The SPIKES protocol describes 6 steps to communicate bad news. The first step is the “setting up,” that is, to prepare the physician and the workplace. The second step checks whether the patient is aware of his/her condition (“perception”). “Invitation” is the third step; it seeks to understand how much the patient wants to know about his/her illness. The fourth step (“knowledge”) is the transmission of the necessary information and the provision of tips on how to transmit them. The fifth step, “Emotions,” is dedicated to responding empathetically to the patient’s reaction. The 6th step aims to decrease the patient’s anxiety when the physician reveals the treatment plan and what may happen (“strategy and summary”).9

The ABCDE mnemonic is a tool to provide hope to patients during the process of receiving bad news. A indicates advance preparation; the physician should arrange adequate time and privacy and try to emotionally prepare for the encounter. B is for building a therapeutic relationship: Identifying patient preferences regarding the disclosure of bad news. C represents communicating well: Identifying the patient’s knowledge and understanding of the situation, avoiding medical jargon, respecting the pain of the patient, and answering questions. D is dealing with patient and family reactions: Understanding and evaluating emotional reactions and empathizing with the patient. E involves encouraging/validating emotions: Offering realistic procedures that are based on the patient’s goals and meeting his/her needs.10

All students received the same classroom-based training in breaking bad news, focusing on empathy, communication skills, and reflections on professional development. Students worked together in the same small groups during the course. Strategies using a realistic simulation scenario were used, followed by reserved time for debriefing. The role-playing exercises were recorded and reviewed with the students, who were offered an additional opportunity for learning on the basis of their performance. This conversation during the course focused on what went well and how the course could be improved in the future.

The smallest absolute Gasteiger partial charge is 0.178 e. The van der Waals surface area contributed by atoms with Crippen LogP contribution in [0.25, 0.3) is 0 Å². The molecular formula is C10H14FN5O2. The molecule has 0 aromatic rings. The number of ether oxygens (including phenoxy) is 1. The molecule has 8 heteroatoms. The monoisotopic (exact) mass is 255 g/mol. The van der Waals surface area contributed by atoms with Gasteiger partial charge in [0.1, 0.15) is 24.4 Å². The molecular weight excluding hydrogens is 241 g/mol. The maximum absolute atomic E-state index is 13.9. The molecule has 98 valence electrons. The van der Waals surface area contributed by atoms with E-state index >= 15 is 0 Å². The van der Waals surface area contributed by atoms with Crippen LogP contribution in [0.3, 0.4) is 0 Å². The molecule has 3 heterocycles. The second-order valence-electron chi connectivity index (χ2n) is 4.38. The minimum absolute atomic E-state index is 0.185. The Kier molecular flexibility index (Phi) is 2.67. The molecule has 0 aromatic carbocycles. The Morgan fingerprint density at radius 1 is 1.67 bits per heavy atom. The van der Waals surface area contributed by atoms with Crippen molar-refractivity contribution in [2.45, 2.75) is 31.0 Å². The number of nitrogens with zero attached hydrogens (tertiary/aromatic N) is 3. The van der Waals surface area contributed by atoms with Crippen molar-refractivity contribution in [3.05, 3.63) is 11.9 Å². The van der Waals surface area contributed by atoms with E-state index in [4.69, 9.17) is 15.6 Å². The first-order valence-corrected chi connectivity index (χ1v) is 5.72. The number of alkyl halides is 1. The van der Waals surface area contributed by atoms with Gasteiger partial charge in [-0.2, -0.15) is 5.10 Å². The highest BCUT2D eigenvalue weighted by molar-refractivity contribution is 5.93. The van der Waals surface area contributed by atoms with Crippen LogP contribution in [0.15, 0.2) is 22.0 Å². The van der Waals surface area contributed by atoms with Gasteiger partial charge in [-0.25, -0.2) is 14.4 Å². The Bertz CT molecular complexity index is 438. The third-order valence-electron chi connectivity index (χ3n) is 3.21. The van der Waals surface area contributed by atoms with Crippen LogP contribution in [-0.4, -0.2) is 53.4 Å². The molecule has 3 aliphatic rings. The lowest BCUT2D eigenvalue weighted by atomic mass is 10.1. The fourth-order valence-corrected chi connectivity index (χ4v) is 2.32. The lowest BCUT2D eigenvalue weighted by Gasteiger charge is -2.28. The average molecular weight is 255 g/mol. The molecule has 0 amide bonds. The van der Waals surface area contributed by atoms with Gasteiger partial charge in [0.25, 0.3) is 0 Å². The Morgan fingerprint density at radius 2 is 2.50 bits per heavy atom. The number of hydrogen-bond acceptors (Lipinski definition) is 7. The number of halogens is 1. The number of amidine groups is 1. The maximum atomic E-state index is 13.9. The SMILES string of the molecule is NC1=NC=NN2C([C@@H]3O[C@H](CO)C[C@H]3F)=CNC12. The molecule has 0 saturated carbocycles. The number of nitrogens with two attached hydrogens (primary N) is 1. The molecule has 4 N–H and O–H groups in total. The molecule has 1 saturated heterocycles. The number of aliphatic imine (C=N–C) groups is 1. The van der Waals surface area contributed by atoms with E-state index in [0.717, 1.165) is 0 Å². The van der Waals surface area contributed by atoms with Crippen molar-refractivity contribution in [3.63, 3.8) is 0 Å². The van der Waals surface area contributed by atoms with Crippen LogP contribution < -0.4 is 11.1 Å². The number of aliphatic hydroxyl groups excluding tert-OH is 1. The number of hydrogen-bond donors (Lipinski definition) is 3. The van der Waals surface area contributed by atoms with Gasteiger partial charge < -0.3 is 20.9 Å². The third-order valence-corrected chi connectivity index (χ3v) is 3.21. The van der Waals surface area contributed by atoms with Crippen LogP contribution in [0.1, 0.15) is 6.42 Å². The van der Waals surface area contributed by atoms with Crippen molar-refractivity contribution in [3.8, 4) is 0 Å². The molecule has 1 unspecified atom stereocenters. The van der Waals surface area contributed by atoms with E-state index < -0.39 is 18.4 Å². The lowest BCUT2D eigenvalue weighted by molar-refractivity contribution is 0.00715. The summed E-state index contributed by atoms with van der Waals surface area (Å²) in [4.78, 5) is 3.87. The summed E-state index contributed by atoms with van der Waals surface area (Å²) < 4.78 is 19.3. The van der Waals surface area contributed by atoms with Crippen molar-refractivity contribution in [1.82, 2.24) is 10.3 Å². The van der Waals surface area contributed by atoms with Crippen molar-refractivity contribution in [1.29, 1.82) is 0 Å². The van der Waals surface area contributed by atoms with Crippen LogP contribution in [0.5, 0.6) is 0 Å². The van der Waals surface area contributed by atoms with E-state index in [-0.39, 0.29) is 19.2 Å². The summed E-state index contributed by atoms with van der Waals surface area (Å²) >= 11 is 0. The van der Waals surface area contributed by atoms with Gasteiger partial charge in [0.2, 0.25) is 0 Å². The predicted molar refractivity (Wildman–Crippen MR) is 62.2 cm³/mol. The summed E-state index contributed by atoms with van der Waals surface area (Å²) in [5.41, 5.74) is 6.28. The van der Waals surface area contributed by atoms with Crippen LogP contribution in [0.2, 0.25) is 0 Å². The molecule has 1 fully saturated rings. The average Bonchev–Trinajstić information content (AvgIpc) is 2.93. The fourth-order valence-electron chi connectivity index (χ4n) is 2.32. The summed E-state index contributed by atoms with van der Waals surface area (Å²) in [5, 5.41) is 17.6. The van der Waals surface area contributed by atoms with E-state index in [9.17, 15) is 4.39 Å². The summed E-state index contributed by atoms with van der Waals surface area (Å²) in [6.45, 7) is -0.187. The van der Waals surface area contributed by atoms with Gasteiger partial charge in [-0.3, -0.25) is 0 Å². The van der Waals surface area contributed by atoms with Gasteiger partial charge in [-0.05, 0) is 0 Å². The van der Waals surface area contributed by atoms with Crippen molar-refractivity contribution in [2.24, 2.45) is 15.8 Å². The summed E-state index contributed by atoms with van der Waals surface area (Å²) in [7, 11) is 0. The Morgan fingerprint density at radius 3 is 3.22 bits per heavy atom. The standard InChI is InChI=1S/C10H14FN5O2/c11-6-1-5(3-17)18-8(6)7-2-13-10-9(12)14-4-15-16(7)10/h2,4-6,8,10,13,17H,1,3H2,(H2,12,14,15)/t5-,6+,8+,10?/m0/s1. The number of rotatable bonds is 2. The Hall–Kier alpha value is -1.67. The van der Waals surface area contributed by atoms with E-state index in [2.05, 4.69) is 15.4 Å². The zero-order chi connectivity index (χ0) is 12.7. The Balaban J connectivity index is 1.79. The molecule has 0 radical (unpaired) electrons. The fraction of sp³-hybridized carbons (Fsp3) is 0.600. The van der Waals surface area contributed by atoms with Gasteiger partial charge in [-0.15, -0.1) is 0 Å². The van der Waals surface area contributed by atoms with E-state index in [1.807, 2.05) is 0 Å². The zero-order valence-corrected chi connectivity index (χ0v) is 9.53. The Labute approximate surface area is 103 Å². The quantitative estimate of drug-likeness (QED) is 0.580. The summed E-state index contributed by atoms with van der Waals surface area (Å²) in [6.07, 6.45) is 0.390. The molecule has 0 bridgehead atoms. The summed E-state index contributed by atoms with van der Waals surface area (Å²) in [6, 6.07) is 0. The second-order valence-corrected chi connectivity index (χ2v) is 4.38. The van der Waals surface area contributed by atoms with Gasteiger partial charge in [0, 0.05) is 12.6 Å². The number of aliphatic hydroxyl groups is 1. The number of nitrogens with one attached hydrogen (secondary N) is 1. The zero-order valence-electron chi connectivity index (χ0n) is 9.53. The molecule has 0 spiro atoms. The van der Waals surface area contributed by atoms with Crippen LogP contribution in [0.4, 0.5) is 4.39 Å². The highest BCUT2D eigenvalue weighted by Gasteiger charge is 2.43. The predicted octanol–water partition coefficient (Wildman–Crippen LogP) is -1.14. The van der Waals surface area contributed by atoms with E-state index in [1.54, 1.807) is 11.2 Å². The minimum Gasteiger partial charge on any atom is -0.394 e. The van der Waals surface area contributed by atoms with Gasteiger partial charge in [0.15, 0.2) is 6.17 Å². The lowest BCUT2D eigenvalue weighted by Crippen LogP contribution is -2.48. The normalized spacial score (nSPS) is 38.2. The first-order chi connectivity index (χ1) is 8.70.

Focus Groups and Feedback

To test the intervention, we performed an exploratory study using a qualitative approach. Two focus groups were conducted before the training on breaking bad news, and 2 focus groups were conducted after the intervention was completed, with 15 medical students per group (Figure 1). The focus groups were conducted to evaluate the students’ perceptions about the importance of breaking bad news, methods used, and difficulties faced. In addition, after the intervention, questionnaires were distributed to the students to assess the importance of training about breaking bad news and to learn their favorite strategy.

The script used during the focus groups was composed of the following guiding questions:

  • What did you think of the topic “breaking bad news” before taking the course? Did you give importance to breaking bad news before taking the classes?
  • Before the course, did you have contact with, or did any practice address, about the communication of bad news in another course? Did you think you could deal with bad news? And after the course? What has changed?
  • Have you had any real-life situations of communicating bad news while you were taking the course?
  • What topic/method did you like most in the classroom? Explain why. How do you think you will be able to use this training in your practice?
  • What difficulties did you have during role playing? After this intervention, did you discover yourself to have some communication skills to deal with difficult situations to be communicated?
  • What will you take with you from this course to use in your clinical practice?

The aim of this script was to help us identify the influence of the training on student competence.

Data Analysis

The qualitative approach requires the use of a systematic method, so we used the content analysis technique11 to describe and interpret the content of the instruments used for data collection. For the qualitative analysis, we used thematic content analysis. We used Atlas.ti software (ATLAS.ti Scientific Software Development GmbH, Berlin, Germany), which allows the generation and structuring of the qualitative data and the analysis and presentation of the results, making possible the construction of semantic networks. After following the steps for the content analysis,11 we used descriptive statistics to analyze the responses of the postintervention questionnaires.

Ethics Statement

The data collection was completely anonymous, and participation was voluntary. All participants were considered to have full control over the extent to which they wanted to participate and to disclose personal data. All volunteer participants signed the informed consent form. The research project was approved by the institution’s research ethics committee (CAAE 48714015.5.0000.5083).



Findings of the preintervention focus group showed that only 30% of students (9/30) were aware of the importance of breaking bad news in medicine and the existence of specific protocols to guide it. The results of the postintervention focus group indicated that 90% of student participants (27/30) recognized the relevance of breaking bad news and reported they were able to apply the protocols in their clinical training situations.

Most of the students (90%, 27/30) stated they had never been trained in breaking bad news and thought this was an important gap in the medical curriculum. The most appreciated teaching strategies were role playing (80%, 24/30) and the SPIKES protocol (70%, 21/30).